It’s the week of the Super Bowl, the crown jewel of the NFL, and better yet, of professional sports.
In 2001, however, there was a different kind of pro football league ― a violent, tawdry circus known as the Extreme Football League, or XFL. Created by two titans of the television industry, pro wrestling magnate Vince McMahon and NBC’s Dick Ebersol, the eight-team league was everything that the NFL still tries not to be: brash, abrasive and crazy.
Before it was disbanded after a lone season, the XFL set a record high ― and multiple record lows ― in viewership. Players were mostly an odd collection of has-beens and never-weres, earning no more than $5,000 per week.
As ESPN gets set to release the new “30 for 30” documentary, “This Was The XFL,” on Feb. 2, The Huffington Post caught up with Ebersol and his son, director Charlie Ebersol, to discuss the film and why the league still resonates with sports fans despite its failure 15 years ago.
This interview has been edited and condensed for clarity.
Walk me through the process of creating the XFL.
Dick Ebersol: Vince and I had been business partners starting in 1985 for five years, and then I had taken the sports job at NBC, so I couldn’t be in a private sports enterprise simultaneously, but we had maintained a really good personal friendship.
So here he was, announcing a football league, and it seems interesting enough to me. He called me on the phone and I said, “I heard enough to tell you that I have some interest, because I know that we could have good fun with all this, but I need to understand better what your plan is. So don’t talk to anybody about TV.”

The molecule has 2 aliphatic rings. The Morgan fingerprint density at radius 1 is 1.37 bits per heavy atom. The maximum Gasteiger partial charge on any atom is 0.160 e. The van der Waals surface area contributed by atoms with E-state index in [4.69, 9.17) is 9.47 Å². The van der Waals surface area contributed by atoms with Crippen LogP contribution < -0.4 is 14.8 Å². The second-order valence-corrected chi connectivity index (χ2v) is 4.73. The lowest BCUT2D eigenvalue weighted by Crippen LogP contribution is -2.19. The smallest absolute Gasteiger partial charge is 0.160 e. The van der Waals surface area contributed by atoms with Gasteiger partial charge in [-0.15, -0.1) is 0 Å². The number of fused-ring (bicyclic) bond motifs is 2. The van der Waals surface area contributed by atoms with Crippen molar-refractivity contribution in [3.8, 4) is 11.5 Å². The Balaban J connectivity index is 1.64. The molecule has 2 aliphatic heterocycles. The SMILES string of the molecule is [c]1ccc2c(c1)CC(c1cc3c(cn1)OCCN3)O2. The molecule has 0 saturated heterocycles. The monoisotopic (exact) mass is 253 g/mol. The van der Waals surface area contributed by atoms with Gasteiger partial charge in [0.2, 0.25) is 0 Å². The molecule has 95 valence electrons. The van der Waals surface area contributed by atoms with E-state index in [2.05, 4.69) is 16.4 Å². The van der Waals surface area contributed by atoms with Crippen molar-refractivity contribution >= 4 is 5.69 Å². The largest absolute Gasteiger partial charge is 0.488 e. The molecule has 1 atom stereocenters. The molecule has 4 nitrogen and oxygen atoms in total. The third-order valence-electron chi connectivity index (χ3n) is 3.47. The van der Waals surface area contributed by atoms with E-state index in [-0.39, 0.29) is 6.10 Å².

Or he definitely hadn’t talked to anybody about TV anyway. And within ― believe it or not ― I think six weeks, we had a deal to be 50-50 joint ventures.
Putting the on-field product aside for a moment, the XFL revolutionized the way sports were sold.
DE: As you’ll see in the show, the greatest thing about the league was the way that it was sold. The anticipation became so enormous that it blew us away. I’ll never forget going into the first game.
I actually thought that there were a lot of people out there who thought our brand of football was going to be so radically different that the linebackers ― in a defensive set ― would be allowed to have chairs to hit the quarterbacks over the head. Because, if you remember, that was the standard wrestling thing, grab a ring-side chair and go back and hit somebody over the head and supposedly knock him out.
I don’t think I’m wrong in telling you this: You’ll laugh your ass off, if nothing else, and it’s great fun with something that ended up being such an oversized flop.
The skycam ― now a staple at marquee sporting events ― was first introduced at scale by the XFL. How did that even come about?